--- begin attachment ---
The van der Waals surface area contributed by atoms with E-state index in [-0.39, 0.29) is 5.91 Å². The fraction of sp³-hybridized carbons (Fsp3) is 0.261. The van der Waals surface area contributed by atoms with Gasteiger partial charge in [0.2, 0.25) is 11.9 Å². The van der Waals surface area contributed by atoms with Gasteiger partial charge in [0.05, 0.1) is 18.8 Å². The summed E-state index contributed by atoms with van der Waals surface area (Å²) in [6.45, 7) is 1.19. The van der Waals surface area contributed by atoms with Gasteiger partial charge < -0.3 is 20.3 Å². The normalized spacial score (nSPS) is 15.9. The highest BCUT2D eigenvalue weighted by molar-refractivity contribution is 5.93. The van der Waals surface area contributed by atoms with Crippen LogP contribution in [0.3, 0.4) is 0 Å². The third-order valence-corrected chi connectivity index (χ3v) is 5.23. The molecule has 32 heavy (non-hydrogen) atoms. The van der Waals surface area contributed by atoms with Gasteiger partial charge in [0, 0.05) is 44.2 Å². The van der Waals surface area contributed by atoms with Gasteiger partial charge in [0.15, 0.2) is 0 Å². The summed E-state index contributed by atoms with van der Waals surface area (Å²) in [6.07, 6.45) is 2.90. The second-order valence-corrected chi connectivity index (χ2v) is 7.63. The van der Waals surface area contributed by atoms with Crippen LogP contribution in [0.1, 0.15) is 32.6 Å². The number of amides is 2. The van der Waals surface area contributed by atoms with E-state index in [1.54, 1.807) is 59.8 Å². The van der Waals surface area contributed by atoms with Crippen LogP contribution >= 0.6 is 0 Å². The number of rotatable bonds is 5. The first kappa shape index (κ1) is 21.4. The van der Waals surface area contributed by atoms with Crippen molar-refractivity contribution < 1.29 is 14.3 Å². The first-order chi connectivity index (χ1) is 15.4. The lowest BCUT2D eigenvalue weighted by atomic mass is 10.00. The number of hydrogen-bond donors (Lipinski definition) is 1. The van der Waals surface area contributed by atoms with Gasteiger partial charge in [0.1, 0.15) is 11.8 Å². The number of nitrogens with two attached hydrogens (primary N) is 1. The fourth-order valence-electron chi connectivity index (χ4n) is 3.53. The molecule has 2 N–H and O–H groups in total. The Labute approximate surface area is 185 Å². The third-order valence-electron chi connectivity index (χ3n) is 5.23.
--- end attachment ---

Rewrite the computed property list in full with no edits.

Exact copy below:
The van der Waals surface area contributed by atoms with E-state index in [-0.39, 0.29) is 5.91 Å². The fraction of sp³-hybridized carbons (Fsp3) is 0.261. The van der Waals surface area contributed by atoms with Gasteiger partial charge in [0.2, 0.25) is 11.9 Å². The van der Waals surface area contributed by atoms with Gasteiger partial charge in [0.05, 0.1) is 18.8 Å². The summed E-state index contributed by atoms with van der Waals surface area (Å²) in [6.45, 7) is 1.19. The van der Waals surface area contributed by atoms with Gasteiger partial charge < -0.3 is 20.3 Å². The normalized spacial score (nSPS) is 15.9. The highest BCUT2D eigenvalue weighted by molar-refractivity contribution is 5.93. The van der Waals surface area contributed by atoms with Crippen LogP contribution in [0.3, 0.4) is 0 Å². The third-order valence-corrected chi connectivity index (χ3v) is 5.23. The molecule has 32 heavy (non-hydrogen) atoms. The van der Waals surface area contributed by atoms with Gasteiger partial charge in [0, 0.05) is 44.2 Å². The van der Waals surface area contributed by atoms with Gasteiger partial charge in [0.15, 0.2) is 0 Å². The summed E-state index contributed by atoms with van der Waals surface area (Å²) in [6.07, 6.45) is 2.90. The second-order valence-corrected chi connectivity index (χ2v) is 7.63. The van der Waals surface area contributed by atoms with Crippen LogP contribution in [0.1, 0.15) is 32.6 Å². The number of amides is 2. The van der Waals surface area contributed by atoms with E-state index in [1.54, 1.807) is 59.8 Å². The van der Waals surface area contributed by atoms with Crippen LogP contribution >= 0.6 is 0 Å². The number of rotatable bonds is 5. The first kappa shape index (κ1) is 21.4. The van der Waals surface area contributed by atoms with Crippen molar-refractivity contribution < 1.29 is 14.3 Å². The first-order chi connectivity index (χ1) is 15.4. The lowest BCUT2D eigenvalue weighted by atomic mass is 10.00. The number of hydrogen-bond donors (Lipinski definition) is 1. The van der Waals surface area contributed by atoms with Gasteiger partial charge in [0.1, 0.15) is 11.8 Å². The number of nitrogens with two attached hydrogens (primary N) is 1. The fourth-order valence-electron chi connectivity index (χ4n) is 3.53. The molecule has 2 N–H and O–H groups in total. The Labute approximate surface area is 185 Å². The third-order valence-electron chi connectivity index (χ3n) is 5.23.